Monday, March 31, 2014

A Nice Book Written By a Republican Circa 1913

Gifford Pinchot. The Training of a Forester. (no publishing information listed), 1913.

This book shows what early advice Gifford Pinchot had for preparing a person to become a forester. He believed a forester should know how to work to save a forest similar to how a surgeon have a patient. A forester should know all the different types of trees and their needs. A forester should know Silvics, which is how heat, light, and moisture impacts a tree’s soil and how that soil affect other trees.

A forester should know shrubs and the main small plants, insects, and the animals in that forest. A knowledge of the streams and how forests protect the streams is important. A forester should know how to safety travel through the forest at day and night.

The central point of being a forester is to protect the forest for its greatest use by humans.  A forester should know about lumbering and mining. A forester must look at the long term and how to maintain a supply of trees and forest products. The forest should be sustained for continual use. A forester should prevent forests from being destroyed by overuse.

Forest Rangers protect against fires. They must respond rapidly when fires start.

Pinchot was critical of a United States Senator who thought the Forest Service was tyrannical. The Senator mistakenly believed a constituent was removed from his house for no reason and left homeless by the Forest Service. It turned out the man had a false claim to an illegal saloon that was closed. Pinchot knew these false stories harmed the Service’s reputation.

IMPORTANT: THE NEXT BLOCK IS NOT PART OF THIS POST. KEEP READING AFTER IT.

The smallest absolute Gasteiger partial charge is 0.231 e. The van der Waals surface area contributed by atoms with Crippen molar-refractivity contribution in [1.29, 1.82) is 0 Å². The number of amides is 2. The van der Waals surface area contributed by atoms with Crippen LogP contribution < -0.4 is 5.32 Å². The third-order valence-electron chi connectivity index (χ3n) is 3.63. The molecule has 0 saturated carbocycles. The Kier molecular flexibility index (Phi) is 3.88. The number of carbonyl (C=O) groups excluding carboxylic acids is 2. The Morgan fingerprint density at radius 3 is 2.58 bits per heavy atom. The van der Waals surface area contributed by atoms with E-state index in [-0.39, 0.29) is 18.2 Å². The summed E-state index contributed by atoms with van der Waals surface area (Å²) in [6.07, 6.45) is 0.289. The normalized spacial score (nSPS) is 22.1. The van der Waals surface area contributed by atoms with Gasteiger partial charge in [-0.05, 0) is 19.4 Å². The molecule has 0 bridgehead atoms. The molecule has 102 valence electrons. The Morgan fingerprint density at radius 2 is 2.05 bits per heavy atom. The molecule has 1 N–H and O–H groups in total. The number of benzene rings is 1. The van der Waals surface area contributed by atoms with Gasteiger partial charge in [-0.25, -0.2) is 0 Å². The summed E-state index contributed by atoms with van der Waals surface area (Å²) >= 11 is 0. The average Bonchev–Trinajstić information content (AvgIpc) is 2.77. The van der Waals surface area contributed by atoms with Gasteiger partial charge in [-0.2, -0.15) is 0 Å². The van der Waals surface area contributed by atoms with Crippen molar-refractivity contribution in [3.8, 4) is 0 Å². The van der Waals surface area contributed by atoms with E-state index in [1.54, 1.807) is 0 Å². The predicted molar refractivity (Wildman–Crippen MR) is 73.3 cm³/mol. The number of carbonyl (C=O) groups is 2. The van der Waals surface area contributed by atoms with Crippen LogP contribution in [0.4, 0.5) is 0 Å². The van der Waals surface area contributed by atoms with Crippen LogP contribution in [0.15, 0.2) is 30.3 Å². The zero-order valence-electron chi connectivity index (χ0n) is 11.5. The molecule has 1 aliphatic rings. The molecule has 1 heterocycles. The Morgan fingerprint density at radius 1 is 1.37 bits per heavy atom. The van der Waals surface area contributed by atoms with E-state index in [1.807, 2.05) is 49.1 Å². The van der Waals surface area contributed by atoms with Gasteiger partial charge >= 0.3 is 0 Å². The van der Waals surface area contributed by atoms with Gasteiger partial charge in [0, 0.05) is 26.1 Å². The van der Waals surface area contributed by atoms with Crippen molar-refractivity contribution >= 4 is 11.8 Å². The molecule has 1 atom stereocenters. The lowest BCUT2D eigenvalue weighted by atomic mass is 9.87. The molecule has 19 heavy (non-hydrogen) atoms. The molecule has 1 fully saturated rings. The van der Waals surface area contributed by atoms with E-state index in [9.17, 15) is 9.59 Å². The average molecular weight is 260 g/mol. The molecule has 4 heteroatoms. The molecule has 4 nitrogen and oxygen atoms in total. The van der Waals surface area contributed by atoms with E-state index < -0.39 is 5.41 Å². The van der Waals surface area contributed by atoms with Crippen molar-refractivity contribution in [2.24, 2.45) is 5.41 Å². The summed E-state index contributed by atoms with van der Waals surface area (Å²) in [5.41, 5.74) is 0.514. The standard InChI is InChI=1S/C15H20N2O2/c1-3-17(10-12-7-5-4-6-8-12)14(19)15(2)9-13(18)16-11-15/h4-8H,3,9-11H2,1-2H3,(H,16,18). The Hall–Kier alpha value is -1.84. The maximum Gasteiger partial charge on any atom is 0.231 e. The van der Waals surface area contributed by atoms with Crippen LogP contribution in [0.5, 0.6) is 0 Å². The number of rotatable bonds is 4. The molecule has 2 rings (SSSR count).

In 1912, the Forest Service gave away over $196,000 of timber, logs, fencing, and fuel to citizens who could use it.

There were over 3,000 people in the Forest Service circa 1913.

Forest Service employees should become familiar with local farmers. There are often grazing area disputes that require the expertise of a Forest Service employee.

Foreign Rangers and Forest Guards often see that fish and game laws are obeyed.

Forest Rangers are in charge of things constructed within a Ranger’s district, including buildings, telephone poles, trails, roads, bridges, and fences.

A Supervisor should spend about half the time with office paperwork and half the time in the forest.

A Foreign Assistant must pass a test of technical knowledge related to the job.

In logging, it is important to determine which diameters of trees permit a profit and maintain a good silvic if harvested, and allow the forest to reproduce.

A Forest Examiner looks at areas burned by fires and determines what replanting should be done.

13 states has state forests totaling 3,400,000 acres circa 1913. New York had the most with 1,645,000 acres followed by Pennsylvania with 960,084 acres and then Wisconsin with just under 400,000 acres. Pennsylvania had the largest state government appropriation for forestry work, at $1,340,000 plus an additional $275,000 for chestnut blight actions.

Ten states had state nurseries. In 1912, these nurseries produced about 20 million trees. 14 million of these trees were distributed to their states’ residents.

Pinchot observes that many state forests are heavily influenced by state politics. Many state foresters work for political appointees.

The Forest Service provides publications to help citizens and their forestry needs. From 1900-1912, the Service produced 370 publications with a total of 11,198,000 copies.

There were, circa 1913, 110 teachers of forestry at 23 forest schools and 51 schools for Forest Rangers and Forest Guards.


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